Tinley Park clerk: Mayoral candidate’s FOIA requests costly for village
Less than two months before the municipal election, Tinley Park released information last week claiming mayoral challenger Steve Eberhardt has filed the largest number of Freedom of Information Act requests in town — costing the village thousands of dollars in time and effort.
Eberhardt’s 21 requests since January 2012 — including three last month — have cost the village nearly $20,000 in salary paid to employees working on fulfilling his document requests rather than doing something else, village clerk Pat Rea said. Rea released his report on FOIA requests at a village board committee meeting.
While Eberhardt questions the report’s timing, Rea said it had nothing to do with his challenge to longtime Mayor Ed Zabrocki. Rather, it was based on timeliness, Rea said.
“This is something we’ve been doing since 2010,” Rea said. “This is not something we put together in order to harass Steve. It’s to find out what we spend.”
Aimed at ensuring government openness, the Illinois Freedom of Information Act — or FOIA — allows citizens to obtain or review certain government records upon request. Some records are exempt from public disclosure.
Rea said he determined a cost to the village based on each employee’s salary and time spent fulfilling each FOIA request. Rea, a former village trustee and a good friend of Zabrocki, said the FOIA report was simply overdue.
Most of Eberhardt’s FOIA requests, Rea said, are of the “sweep” variety, which blanket much of village government. Fulfilling such requests gobbles up time, Rea said. According to his figures, answering 21 “sweep” FOIAs by all filers cost an average of $552 each while the 354 “focused” FOIAs cost an average of $13.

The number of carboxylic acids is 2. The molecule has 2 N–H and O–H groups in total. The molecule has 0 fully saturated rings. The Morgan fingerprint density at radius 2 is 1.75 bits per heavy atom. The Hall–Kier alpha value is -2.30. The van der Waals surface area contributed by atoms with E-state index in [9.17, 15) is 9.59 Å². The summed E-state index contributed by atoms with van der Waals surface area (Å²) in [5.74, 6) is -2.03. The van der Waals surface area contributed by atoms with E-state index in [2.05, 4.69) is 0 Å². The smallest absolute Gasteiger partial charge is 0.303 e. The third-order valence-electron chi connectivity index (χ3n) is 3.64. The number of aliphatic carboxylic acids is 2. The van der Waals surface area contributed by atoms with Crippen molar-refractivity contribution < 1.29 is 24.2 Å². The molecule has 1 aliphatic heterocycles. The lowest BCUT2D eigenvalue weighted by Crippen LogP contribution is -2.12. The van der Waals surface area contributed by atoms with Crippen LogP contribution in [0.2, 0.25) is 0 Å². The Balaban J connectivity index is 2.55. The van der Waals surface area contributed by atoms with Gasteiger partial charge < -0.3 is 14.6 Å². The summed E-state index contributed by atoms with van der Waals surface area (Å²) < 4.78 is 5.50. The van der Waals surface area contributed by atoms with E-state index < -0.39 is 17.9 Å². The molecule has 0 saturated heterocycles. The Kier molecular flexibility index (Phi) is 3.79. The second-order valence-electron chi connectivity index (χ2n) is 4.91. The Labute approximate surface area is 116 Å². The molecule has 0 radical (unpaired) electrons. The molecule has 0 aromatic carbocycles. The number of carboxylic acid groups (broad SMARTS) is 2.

Eberhardt ally Karen Weigand, one of three candidates challenging incumbent trustees, said: “People have a right to know what’s going on, and, unfortunately it costs the village some money to do that.”
Eberhardt said he has no plans to slow down.
“If it costs $8,000 a month to let the people of Tinley Park know where their money is being wasted, it’s the duty of government to let people know how they’re spending their money,” Eberhardt said.
According to Rea’s report, Eberhardt’s 18 FOIA requests last year cost the village $9,212. That accounted for 57 percent of village costs for all FOIAs received. Overall, the village received 375 requests, a tally Rea estimated cost the village $16,120 in response time.
Eberhardt’s FOIA costs last month — $9,390 — already surpassed his total for the entire previous year and represents 91 percent of the village’s total FOIA costs last month, Rea said.
Eberhardt’s January FOIA requests led to him filing a complaint with the state election board claiming, among other things, that Zabrocki’s secretary had sent campaign-related emails on village time. That led to a closed-door hearing Thursday about the issue.
“They filed a response to allegations in the complaint. We tried to work things out,” Eberhardt said. Zabrocki declined comment.
Nevertheless, the village clerk’s office would be hampered in fulfilling its other duties if that pace keeps up all year, Rea said.
“We’re not budgeted for something like that,” Rea said.
Still, releasing such a report two months before the election seemed odd to David Morrison, acting director of the Chicago-based watchdog group Illinois Campaign for Political Reform.
“Local elections are often the nastiest because they’re neighbor vs. neighbor,” Morrison said. “The stakes are low, but there’s a lot invested in these. They can get quite bitter.”
State law allows government agencies to take more time in fulfilling the requests of frequent FOIA requestors, Morrison said.
Rea said he doubts any fallout from the FOIA report would help or hurt either mayoral candidate.
“If Eddie is alive,” he said, “Eddie will win.”